"We're living longer and have many more people who need care in their retirement years," Burt said. "Because of either a lack of planning, a lack of understanding or a misbelief that the government is going to take care of them through entitlement programs -- which in most cases is simply not true -- very few are prepared to address it."
Lona Johns, executive director of the North-central Alabama Regional Council of Governments, points to a Genworth Financial study showing the state median for annual care costs in 2012. Most notably, the median for a private bedroom in assisted living facilities is $35,370 per year. The median for nursing home care accommodations in a semi-private room is $63,875, while a private room is $65,839.
Some people who need assistance but are determined to remain in their homes look for other opportunities, such as a Medicaid waiver program, which NARCOG administers.
"We spend on average between $700 and $800 per month on each client," Johns said. "We have 326 people now active in the program with 354 available slots."
One of those clients is Sandra Ray, 74, of Morgan County, who retired as a registered nurse with Kimberly Home Health at age 54 because of arthritis.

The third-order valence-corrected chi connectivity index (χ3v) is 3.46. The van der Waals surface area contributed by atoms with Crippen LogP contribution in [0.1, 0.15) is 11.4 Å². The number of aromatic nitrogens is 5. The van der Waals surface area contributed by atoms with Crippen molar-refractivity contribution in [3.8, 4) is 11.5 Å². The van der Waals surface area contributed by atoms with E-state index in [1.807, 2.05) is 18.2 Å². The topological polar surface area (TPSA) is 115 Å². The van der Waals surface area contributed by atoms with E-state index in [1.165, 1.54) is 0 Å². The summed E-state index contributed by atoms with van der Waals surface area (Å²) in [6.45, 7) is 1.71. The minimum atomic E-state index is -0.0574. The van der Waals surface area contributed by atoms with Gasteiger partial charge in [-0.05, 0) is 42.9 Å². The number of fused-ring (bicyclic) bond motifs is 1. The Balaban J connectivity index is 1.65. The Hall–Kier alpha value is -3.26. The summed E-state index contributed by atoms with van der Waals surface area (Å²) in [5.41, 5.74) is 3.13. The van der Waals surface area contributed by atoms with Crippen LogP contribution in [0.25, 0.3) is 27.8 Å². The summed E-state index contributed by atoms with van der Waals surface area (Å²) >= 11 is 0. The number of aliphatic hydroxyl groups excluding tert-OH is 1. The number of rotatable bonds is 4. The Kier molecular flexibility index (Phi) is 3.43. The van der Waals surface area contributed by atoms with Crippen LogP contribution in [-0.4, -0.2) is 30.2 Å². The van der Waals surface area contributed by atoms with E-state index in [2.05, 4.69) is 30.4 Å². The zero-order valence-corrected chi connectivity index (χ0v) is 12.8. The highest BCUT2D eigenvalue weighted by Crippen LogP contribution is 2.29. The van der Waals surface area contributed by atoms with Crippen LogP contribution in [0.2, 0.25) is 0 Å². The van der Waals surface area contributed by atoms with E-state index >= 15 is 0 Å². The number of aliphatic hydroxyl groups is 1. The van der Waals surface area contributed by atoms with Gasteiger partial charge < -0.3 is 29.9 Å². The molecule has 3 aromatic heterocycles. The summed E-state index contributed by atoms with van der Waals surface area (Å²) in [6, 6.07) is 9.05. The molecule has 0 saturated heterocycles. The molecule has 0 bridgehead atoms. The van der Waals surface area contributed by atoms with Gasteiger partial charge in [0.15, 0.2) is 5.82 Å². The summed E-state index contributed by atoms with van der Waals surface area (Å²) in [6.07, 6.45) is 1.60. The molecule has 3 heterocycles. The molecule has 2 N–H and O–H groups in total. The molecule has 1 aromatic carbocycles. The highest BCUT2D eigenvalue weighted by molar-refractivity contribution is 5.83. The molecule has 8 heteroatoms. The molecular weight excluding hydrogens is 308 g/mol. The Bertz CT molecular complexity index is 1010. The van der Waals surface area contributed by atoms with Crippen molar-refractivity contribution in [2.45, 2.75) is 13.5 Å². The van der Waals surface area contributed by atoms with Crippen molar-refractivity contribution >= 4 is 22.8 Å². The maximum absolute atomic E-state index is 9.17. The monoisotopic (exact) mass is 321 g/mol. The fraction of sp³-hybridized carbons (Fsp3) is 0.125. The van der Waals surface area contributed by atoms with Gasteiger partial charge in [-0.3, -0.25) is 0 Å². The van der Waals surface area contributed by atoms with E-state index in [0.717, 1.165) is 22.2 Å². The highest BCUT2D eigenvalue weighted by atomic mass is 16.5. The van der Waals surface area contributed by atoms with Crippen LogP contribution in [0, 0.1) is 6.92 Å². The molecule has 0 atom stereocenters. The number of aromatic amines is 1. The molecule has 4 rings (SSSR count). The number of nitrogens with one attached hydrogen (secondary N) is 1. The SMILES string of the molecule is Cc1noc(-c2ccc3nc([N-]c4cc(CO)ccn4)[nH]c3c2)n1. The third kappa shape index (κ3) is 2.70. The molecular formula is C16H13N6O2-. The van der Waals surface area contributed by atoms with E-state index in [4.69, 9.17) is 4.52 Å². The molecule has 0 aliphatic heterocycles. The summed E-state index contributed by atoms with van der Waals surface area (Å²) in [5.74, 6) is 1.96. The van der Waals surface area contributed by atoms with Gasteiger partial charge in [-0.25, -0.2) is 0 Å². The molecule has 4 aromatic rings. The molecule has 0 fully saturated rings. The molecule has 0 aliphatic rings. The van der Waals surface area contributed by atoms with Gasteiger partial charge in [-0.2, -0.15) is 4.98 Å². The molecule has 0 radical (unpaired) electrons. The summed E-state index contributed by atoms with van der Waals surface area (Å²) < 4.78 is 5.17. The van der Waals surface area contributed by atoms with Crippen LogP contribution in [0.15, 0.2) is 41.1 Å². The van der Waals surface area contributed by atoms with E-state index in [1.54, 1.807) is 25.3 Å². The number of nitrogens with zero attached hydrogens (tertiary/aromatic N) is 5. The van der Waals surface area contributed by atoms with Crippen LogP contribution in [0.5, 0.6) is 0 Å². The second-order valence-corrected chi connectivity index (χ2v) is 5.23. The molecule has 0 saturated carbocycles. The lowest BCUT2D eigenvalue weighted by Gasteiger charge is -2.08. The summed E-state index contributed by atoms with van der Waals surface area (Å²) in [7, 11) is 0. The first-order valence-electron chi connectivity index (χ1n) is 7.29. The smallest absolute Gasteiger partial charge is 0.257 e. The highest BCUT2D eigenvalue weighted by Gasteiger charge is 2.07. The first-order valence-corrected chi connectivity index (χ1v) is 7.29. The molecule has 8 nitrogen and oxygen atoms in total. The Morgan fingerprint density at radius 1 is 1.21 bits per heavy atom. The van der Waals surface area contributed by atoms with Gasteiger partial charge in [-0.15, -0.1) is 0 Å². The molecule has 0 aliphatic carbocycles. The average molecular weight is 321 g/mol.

"I have been on the (Medicaid waiver) program for about 16 years," she said. "I have someone come in to clean and take care of my baths and personal grooming seven days a week."
Ray said she lives "very simply and very moderately" and that the (Medicaid waiver) program "is a Godsend. It allows me to stay comfortably in my home and extends to me every need I would have in a nursing home. I'm not going in a nursing home."
NARCOG also offers another program -- the Senior Community Service Employment Program -- which finds jobs for seniors. Johns serves as SCSEP project coordinator.
Back in Neel, Luke is one of 50 seniors in NARCOG's service area of Morgan, Cullman and Lawrence counties who takes advantage of SCSEP. He has been in the program almost four years and is a maintenance aide at Veterans Park in East Lawrence.
"I mow the grass, do other stuff and work about 14 hours a week at minimum wage, but it helps," he said.